Inpatient mortality rates don't tell the whole story

The number of patients who die during a hospital stay is an easy measure of a hospital's quality--perhaps too easy, according to a new report in The British Medical Journal.

The shortcoming of hospital mortality ratios--used in the United States and United Kingdom to identify hospitals where more patients die than would be expected--is that they don't separate preventable and inevitable deaths, leading some hospitals with sicker patients to be unfairly mischaracterized as "bad," say authors Peter Pronovost, MD, PhD, professor of anesthesiology and critical care medicine at the Johns Hopkins University School of Medicine, and Richard Lilford, PhD, professor of clinical epidemiology at the University of Birmingham in England. Only one of every 20 hospital deaths in the United States is believed to be preventable, notes Pronovost.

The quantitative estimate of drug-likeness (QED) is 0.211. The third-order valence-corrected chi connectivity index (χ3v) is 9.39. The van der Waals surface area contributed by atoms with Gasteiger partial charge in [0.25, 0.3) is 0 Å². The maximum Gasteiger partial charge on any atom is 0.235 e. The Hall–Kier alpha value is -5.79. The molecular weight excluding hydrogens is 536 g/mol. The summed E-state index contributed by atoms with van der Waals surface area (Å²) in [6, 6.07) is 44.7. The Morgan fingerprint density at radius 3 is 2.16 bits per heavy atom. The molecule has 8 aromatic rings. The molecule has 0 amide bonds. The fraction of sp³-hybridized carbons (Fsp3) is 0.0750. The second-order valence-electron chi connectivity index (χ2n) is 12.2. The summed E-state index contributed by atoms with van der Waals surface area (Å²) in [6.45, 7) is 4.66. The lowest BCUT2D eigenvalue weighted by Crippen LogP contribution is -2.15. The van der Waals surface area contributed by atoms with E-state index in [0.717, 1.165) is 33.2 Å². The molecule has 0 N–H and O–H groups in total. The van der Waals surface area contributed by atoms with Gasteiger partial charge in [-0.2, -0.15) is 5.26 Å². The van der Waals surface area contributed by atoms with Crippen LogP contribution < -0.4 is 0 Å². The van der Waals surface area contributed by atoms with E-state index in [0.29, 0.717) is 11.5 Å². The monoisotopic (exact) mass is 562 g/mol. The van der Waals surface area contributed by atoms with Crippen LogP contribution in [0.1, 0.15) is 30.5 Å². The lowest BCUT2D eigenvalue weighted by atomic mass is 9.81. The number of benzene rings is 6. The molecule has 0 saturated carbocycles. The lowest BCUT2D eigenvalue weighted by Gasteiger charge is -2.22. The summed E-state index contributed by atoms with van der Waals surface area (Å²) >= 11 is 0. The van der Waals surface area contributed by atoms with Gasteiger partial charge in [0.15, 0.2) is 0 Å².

Criticizing the use of death rates in general and their role in the castigation of England's Stafford Hospital in particular, the authors, experts in disease monitoring, recommend that officials favor measures that more accurately assess patient harms and the care being provided. For example, the rate of bloodstream infections in hospital intensive care units, which cause 31,000 deaths in U.S. hospitals each year, may be a more useful yardstick, Pronovost says.

"The goal is to say, yes, we need to be more accountable for quality of care, but we need to be scientific in how we separate hospitals of better quality from hospitals of worse quality," says Pronovost, adding that more research needs to be done into which measures most accurately assess how hospitals prevent needless deaths.

To learn more:
- read this BBC News piece
- check out this article in The Medical News
- read this British Medical Journal abstract